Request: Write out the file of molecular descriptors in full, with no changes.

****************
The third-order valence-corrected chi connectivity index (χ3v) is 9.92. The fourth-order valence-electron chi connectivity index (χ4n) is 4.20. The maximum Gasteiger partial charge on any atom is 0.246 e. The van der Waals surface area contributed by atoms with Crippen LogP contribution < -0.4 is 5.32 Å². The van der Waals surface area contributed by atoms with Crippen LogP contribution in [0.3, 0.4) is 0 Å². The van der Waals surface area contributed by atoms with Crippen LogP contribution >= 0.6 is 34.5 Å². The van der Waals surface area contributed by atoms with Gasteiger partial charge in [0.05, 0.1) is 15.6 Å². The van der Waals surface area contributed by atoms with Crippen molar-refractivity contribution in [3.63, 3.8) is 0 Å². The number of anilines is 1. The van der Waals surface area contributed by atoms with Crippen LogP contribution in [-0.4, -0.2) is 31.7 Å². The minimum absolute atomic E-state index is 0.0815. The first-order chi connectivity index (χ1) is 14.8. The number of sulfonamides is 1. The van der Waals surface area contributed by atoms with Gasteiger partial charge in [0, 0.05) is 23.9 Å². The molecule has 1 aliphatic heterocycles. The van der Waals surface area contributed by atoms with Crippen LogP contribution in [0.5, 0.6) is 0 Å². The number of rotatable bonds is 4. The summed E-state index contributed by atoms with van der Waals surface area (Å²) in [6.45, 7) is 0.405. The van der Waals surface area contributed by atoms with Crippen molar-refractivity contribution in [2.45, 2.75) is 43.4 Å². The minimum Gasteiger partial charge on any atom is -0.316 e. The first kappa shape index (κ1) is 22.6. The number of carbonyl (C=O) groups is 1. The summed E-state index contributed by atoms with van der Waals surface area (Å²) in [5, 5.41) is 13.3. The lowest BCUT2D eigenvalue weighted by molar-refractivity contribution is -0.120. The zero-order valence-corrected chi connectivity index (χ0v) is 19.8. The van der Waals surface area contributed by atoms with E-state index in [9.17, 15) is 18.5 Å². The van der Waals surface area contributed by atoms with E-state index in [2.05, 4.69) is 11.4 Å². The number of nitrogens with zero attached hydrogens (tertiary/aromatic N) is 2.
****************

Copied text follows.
The third-order valence-corrected chi connectivity index (χ3v) is 9.92. The fourth-order valence-electron chi connectivity index (χ4n) is 4.20. The maximum Gasteiger partial charge on any atom is 0.246 e. The van der Waals surface area contributed by atoms with Crippen LogP contribution < -0.4 is 5.32 Å². The van der Waals surface area contributed by atoms with Crippen LogP contribution in [0.3, 0.4) is 0 Å². The van der Waals surface area contributed by atoms with Crippen LogP contribution >= 0.6 is 34.5 Å². The van der Waals surface area contributed by atoms with Gasteiger partial charge in [0.05, 0.1) is 15.6 Å². The van der Waals surface area contributed by atoms with Crippen molar-refractivity contribution in [3.63, 3.8) is 0 Å². The number of anilines is 1. The van der Waals surface area contributed by atoms with Crippen LogP contribution in [-0.4, -0.2) is 31.7 Å². The minimum absolute atomic E-state index is 0.0815. The first-order chi connectivity index (χ1) is 14.8. The number of sulfonamides is 1. The van der Waals surface area contributed by atoms with Gasteiger partial charge in [0, 0.05) is 23.9 Å². The molecule has 1 aliphatic heterocycles. The van der Waals surface area contributed by atoms with Crippen LogP contribution in [0.5, 0.6) is 0 Å². The number of rotatable bonds is 4. The summed E-state index contributed by atoms with van der Waals surface area (Å²) in [6.45, 7) is 0.405. The van der Waals surface area contributed by atoms with Crippen molar-refractivity contribution in [2.45, 2.75) is 43.4 Å². The minimum Gasteiger partial charge on any atom is -0.316 e. The first kappa shape index (κ1) is 22.6. The number of carbonyl (C=O) groups is 1. The summed E-state index contributed by atoms with van der Waals surface area (Å²) in [5, 5.41) is 13.3. The lowest BCUT2D eigenvalue weighted by molar-refractivity contribution is -0.120. The zero-order valence-corrected chi connectivity index (χ0v) is 19.8. The van der Waals surface area contributed by atoms with E-state index in [9.17, 15) is 18.5 Å². The van der Waals surface area contributed by atoms with E-state index in [2.05, 4.69) is 11.4 Å². The number of nitrogens with zero attached hydrogens (tertiary/aromatic N) is 2.